The Automotive Industry: The Road To Everywhere

While we are still deep in the drive toward technical and autonomous, what’s old is new and what’s mine is yours when it comes to next year’s auto trends.

Northeast SC: The Coast Is Clear for Automotive Expansion

As the global marketplace for motor vehicles continues to evolve, automotive companies need a location that offers operational stability and logistical advantages that translate into long-term profitability. This is especially true in a time when automotive companies are being tasked to adapt to meet new regulations and move toward an electrical future.

automotive industry
Moving product is easy in the northeastern corner of South Carolina, whether that be domestically or internationally. (Image: NESA)

As this shift takes place, automotive companies need to know that the communities in which they are located will provide them with an ongoing support system that will help them address any issues they may encounter along the way.

Already home to BMW, Honda, Volvo and Mercedes-Benz Vans, the state of South Carolina has proven it can provide all the elements needed for an automotive company to grow and find continuing success. As recently as June of this year, Volvo announced an investment of $118 million to begin production of two new all-electric vehicles. In 2019, Honda announced a $45 million expansion to its facility that produces all-terrain and side-by-side off-road vehicles, and in 2018, Mercedes-Benz Vans made an investment of $500 million for a new Sprinter full-scale production facility.

The automotive industry’s investment in South Carolina is indeed telling of the state’s pro-business climate that has been particularly conducive for automobile manufacturers and OEMs, and there is still plenty of room for growth in the state’s northeastern corner.

Located at the intersection of I-95 and I-20, the northeast South Carolina region is perfectly positioned to move product up and down the east coast and to many major markets to the west. The region is also home to the South Carolina Ports Authority’s Inland Port Dillon, an intermodal container facility that is directly connected to the deepwater Port of Charleston via a CSX owned and operated rail line, which grants the region access to international markets.

Obvious logistical advantages aside, employers in northeast South Carolina benefit from their access to a well-trained and sizeable labor pool of nearly one million within a 60-mile radius of the region’s geographic center. Just under 10 percent of the region’s labor force is employed in manufacturing operations, a rate which is higher than the national average of 8.3 percent. Union membership rates are also among the lowest in the nation at just 0.8 percent.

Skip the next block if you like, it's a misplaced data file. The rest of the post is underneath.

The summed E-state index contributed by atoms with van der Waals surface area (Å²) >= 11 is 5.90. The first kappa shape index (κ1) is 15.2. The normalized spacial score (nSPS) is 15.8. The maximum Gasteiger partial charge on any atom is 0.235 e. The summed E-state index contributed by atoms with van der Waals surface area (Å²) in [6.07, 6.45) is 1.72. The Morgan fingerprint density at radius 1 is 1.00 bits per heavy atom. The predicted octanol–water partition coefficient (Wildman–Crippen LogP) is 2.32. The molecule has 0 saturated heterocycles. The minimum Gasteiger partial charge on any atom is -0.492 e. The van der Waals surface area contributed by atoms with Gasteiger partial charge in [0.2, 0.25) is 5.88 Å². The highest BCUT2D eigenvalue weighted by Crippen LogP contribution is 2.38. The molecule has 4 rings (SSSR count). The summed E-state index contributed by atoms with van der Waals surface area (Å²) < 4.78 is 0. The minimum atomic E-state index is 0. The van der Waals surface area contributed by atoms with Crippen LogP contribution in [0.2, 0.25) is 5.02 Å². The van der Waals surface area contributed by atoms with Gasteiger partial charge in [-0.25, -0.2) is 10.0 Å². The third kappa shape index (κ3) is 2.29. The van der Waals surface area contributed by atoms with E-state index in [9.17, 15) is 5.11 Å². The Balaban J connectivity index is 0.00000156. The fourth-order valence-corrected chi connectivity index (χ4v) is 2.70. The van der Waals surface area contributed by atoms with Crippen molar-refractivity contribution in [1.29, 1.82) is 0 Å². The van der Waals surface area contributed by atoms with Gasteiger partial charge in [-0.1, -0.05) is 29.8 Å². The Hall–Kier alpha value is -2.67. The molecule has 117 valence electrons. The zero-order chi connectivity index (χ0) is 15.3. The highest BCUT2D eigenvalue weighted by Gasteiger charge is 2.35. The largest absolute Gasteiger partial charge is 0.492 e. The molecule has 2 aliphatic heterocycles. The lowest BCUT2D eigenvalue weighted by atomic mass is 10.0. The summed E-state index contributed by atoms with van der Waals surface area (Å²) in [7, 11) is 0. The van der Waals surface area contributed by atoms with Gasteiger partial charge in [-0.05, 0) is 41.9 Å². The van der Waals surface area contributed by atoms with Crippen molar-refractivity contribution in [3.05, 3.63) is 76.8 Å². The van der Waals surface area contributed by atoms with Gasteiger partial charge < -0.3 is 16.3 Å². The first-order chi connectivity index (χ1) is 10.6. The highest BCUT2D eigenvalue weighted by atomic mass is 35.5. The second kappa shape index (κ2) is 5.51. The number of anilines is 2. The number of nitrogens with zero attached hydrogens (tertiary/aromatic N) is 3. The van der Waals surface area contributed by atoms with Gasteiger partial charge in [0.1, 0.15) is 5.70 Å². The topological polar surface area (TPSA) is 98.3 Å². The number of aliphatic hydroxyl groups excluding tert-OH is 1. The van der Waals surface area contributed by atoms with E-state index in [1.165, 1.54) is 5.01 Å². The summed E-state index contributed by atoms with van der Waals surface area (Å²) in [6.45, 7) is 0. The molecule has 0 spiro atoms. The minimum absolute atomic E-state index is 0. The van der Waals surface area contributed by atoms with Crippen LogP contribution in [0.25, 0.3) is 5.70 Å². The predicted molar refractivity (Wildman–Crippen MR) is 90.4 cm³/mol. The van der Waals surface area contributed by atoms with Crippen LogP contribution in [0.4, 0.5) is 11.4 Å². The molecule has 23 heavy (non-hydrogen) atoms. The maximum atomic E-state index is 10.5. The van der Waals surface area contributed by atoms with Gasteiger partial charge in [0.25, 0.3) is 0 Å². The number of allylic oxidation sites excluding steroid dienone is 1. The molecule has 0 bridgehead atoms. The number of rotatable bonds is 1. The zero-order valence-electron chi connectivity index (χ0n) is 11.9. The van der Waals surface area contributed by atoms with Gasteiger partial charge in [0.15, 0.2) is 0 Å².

The region also offers some of the best workforce training resources in the country. One such resource is the state’s premiere workforce training program, ReadySC. Working together with the South Carolina Technical College System, ReadySC develops, implements and manages custom workforce training programs to support smooth, rapid start-up operations to employers that commit to creating at least 10 new jobs. The Southeastern Institute of Manufacturing and Technology (SIMT) is another resource that exists to partner with businesses to provide training and manufacturing technology solutions. The facility contains an Advanced Manufacturing Center, 3-D/Virtual reality Center, 3-D printing lab and National Robotics Center. Horry Georgetown Technical College also has two Advanced Manufacturing Centers in the region.

These great workforce training resources are just the tip of the iceberg though, as the region is also home to three 4-year universities, four technical colleges, an extensive public and private school system and the South Carolina Governor’s School of Science and Mathematics, one of the nation’s top 24 elite public high schools.

automotive industry
The northeastern corner of South Carolina takes workforce training extremely seriously. On top of all the many state programs available, the region has several state-of-the art training facilities, including the Southeastern Institute of Manufacturing and Technology, two Horry-Georgetown Advanced Manufacturing Centers and the Continuum. (Photo: NESA)

The state of South Carolina also has stable and competitive property tax and state corporate income tax rates, comprehensive incentives programs and a cooperative regulatory environment that allows companies to focus on running their operations efficiently. Many of the state’s regulatory agencies have a liaison dedicated to making sure that companies receive high-level help in completing the permitting process.

This is all without mentioning the region’s excellent quality of life that includes the states only professional sporting venue—Darlington Raceway; the country’s fastest growing metro area in 2021 according to U.S. News and World Report—Myrtle Beach; and the nationally known arts competition—ArtFields.

All of these advantages make northeast South Carolina a very attractive place to do business. To learn more about northeastern South Carolina, reach out to the North Eastern Strategic Alliance (NESA), a regional non-profit economic development organization tasked with working with expanding companies to identify real estate options and to provide coordination between the many partners involved in the expansion process, such as utilities, permitting agencies, workforce training providers and others.

Visit, or contact Director of Business Development Jeffrey DeLung via email at